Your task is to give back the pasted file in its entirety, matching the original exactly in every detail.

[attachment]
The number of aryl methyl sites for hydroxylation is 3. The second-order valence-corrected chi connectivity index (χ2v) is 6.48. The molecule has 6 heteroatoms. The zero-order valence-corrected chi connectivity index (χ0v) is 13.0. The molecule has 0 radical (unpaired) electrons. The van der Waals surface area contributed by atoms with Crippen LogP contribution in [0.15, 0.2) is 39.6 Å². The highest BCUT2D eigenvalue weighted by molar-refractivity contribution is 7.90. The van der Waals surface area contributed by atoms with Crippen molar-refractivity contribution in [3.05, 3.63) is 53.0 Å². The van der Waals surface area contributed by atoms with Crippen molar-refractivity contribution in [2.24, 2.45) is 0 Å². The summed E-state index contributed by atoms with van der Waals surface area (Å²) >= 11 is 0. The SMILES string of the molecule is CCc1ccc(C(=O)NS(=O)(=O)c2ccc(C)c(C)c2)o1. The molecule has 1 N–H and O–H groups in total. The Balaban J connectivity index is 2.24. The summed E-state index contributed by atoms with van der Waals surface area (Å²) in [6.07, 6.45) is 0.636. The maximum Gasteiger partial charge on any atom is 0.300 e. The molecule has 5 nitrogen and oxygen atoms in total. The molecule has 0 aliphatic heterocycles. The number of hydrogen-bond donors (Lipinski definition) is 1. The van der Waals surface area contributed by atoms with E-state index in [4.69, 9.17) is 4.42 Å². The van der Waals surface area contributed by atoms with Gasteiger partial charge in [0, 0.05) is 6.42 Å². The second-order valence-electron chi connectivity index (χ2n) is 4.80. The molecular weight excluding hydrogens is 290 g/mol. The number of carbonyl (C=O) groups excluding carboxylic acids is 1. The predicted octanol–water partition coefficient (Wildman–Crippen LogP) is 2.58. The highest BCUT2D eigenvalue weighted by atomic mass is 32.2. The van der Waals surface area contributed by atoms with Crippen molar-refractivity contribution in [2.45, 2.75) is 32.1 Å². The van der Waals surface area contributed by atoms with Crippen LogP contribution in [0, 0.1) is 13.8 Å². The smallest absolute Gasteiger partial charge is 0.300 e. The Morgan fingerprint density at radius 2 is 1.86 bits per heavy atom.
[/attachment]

The number of aryl methyl sites for hydroxylation is 3. The second-order valence-corrected chi connectivity index (χ2v) is 6.48. The molecule has 6 heteroatoms. The zero-order valence-corrected chi connectivity index (χ0v) is 13.0. The molecule has 0 radical (unpaired) electrons. The van der Waals surface area contributed by atoms with Crippen LogP contribution in [0.15, 0.2) is 39.6 Å². The highest BCUT2D eigenvalue weighted by molar-refractivity contribution is 7.90. The van der Waals surface area contributed by atoms with Crippen molar-refractivity contribution in [3.05, 3.63) is 53.0 Å². The van der Waals surface area contributed by atoms with Crippen molar-refractivity contribution in [2.24, 2.45) is 0 Å². The summed E-state index contributed by atoms with van der Waals surface area (Å²) >= 11 is 0. The SMILES string of the molecule is CCc1ccc(C(=O)NS(=O)(=O)c2ccc(C)c(C)c2)o1. The molecule has 1 N–H and O–H groups in total. The Balaban J connectivity index is 2.24. The summed E-state index contributed by atoms with van der Waals surface area (Å²) in [6.07, 6.45) is 0.636. The maximum Gasteiger partial charge on any atom is 0.300 e. The molecule has 5 nitrogen and oxygen atoms in total. The molecule has 0 aliphatic heterocycles. The number of hydrogen-bond donors (Lipinski definition) is 1. The van der Waals surface area contributed by atoms with E-state index in [4.69, 9.17) is 4.42 Å². The van der Waals surface area contributed by atoms with Gasteiger partial charge in [0, 0.05) is 6.42 Å². The second-order valence-electron chi connectivity index (χ2n) is 4.80. The molecular weight excluding hydrogens is 290 g/mol. The number of carbonyl (C=O) groups excluding carboxylic acids is 1. The predicted octanol–water partition coefficient (Wildman–Crippen LogP) is 2.58. The highest BCUT2D eigenvalue weighted by atomic mass is 32.2. The van der Waals surface area contributed by atoms with Crippen molar-refractivity contribution in [2.45, 2.75) is 32.1 Å². The van der Waals surface area contributed by atoms with Crippen LogP contribution in [0, 0.1) is 13.8 Å². The smallest absolute Gasteiger partial charge is 0.300 e. The Morgan fingerprint density at radius 2 is 1.86 bits per heavy atom.